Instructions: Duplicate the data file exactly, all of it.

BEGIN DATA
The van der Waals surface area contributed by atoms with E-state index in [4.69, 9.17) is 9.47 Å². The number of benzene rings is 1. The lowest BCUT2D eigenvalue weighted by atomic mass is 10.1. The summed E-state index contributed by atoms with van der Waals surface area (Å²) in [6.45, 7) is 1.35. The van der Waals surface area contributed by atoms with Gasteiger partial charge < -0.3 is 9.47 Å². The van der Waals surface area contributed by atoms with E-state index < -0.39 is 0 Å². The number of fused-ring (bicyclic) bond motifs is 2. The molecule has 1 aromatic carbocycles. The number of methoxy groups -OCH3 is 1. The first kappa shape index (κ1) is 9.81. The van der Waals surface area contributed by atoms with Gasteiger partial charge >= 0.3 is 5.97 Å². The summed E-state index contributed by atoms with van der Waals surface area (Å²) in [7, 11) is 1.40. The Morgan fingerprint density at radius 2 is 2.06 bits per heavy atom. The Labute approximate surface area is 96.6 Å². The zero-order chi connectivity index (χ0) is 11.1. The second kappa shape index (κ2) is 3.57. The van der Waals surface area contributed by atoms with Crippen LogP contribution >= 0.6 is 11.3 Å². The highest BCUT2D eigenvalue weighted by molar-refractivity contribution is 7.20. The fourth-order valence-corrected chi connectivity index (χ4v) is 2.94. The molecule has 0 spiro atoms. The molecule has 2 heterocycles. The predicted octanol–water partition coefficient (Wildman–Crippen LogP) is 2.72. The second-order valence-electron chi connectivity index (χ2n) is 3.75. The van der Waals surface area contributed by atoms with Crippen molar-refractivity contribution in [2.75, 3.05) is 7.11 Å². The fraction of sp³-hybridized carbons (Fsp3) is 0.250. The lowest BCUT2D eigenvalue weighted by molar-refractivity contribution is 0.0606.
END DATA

The van der Waals surface area contributed by atoms with E-state index in [4.69, 9.17) is 9.47 Å². The number of benzene rings is 1. The lowest BCUT2D eigenvalue weighted by atomic mass is 10.1. The summed E-state index contributed by atoms with van der Waals surface area (Å²) in [6.45, 7) is 1.35. The van der Waals surface area contributed by atoms with Gasteiger partial charge < -0.3 is 9.47 Å². The van der Waals surface area contributed by atoms with E-state index < -0.39 is 0 Å². The number of fused-ring (bicyclic) bond motifs is 2. The molecule has 1 aromatic carbocycles. The number of methoxy groups -OCH3 is 1. The first kappa shape index (κ1) is 9.81. The van der Waals surface area contributed by atoms with Gasteiger partial charge >= 0.3 is 5.97 Å². The summed E-state index contributed by atoms with van der Waals surface area (Å²) in [7, 11) is 1.40. The Morgan fingerprint density at radius 2 is 2.06 bits per heavy atom. The Labute approximate surface area is 96.6 Å². The zero-order chi connectivity index (χ0) is 11.1. The second kappa shape index (κ2) is 3.57. The van der Waals surface area contributed by atoms with Crippen LogP contribution >= 0.6 is 11.3 Å². The highest BCUT2D eigenvalue weighted by molar-refractivity contribution is 7.20. The fourth-order valence-corrected chi connectivity index (χ4v) is 2.94. The molecule has 0 spiro atoms. The molecule has 2 heterocycles. The predicted octanol–water partition coefficient (Wildman–Crippen LogP) is 2.72. The second-order valence-electron chi connectivity index (χ2n) is 3.75. The van der Waals surface area contributed by atoms with Crippen molar-refractivity contribution in [2.75, 3.05) is 7.11 Å². The fraction of sp³-hybridized carbons (Fsp3) is 0.250. The lowest BCUT2D eigenvalue weighted by molar-refractivity contribution is 0.0606.